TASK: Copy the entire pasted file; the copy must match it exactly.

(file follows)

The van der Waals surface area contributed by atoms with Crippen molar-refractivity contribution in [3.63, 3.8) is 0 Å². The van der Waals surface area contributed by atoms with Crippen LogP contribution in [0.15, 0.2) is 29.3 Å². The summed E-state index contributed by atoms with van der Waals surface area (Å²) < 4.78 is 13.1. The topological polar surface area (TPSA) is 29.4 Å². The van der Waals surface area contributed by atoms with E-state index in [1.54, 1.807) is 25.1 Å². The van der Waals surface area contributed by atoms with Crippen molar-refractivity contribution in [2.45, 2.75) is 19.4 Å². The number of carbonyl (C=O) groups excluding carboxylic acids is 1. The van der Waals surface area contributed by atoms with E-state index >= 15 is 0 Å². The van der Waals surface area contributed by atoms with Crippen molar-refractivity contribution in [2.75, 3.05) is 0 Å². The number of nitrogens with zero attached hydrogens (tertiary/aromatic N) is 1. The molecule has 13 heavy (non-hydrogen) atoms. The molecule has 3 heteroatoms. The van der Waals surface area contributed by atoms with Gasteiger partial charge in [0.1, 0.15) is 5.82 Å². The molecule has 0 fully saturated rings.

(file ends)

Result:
The van der Waals surface area contributed by atoms with Crippen molar-refractivity contribution in [3.63, 3.8) is 0 Å². The van der Waals surface area contributed by atoms with Crippen LogP contribution in [0.15, 0.2) is 29.3 Å². The summed E-state index contributed by atoms with van der Waals surface area (Å²) < 4.78 is 13.1. The topological polar surface area (TPSA) is 29.4 Å². The van der Waals surface area contributed by atoms with E-state index in [1.54, 1.807) is 25.1 Å². The van der Waals surface area contributed by atoms with Crippen molar-refractivity contribution in [2.45, 2.75) is 19.4 Å². The number of carbonyl (C=O) groups excluding carboxylic acids is 1. The van der Waals surface area contributed by atoms with E-state index >= 15 is 0 Å². The van der Waals surface area contributed by atoms with Crippen molar-refractivity contribution in [2.75, 3.05) is 0 Å². The number of nitrogens with zero attached hydrogens (tertiary/aromatic N) is 1. The molecule has 13 heavy (non-hydrogen) atoms. The molecule has 3 heteroatoms. The van der Waals surface area contributed by atoms with Gasteiger partial charge in [0.1, 0.15) is 5.82 Å². The molecule has 0 fully saturated rings.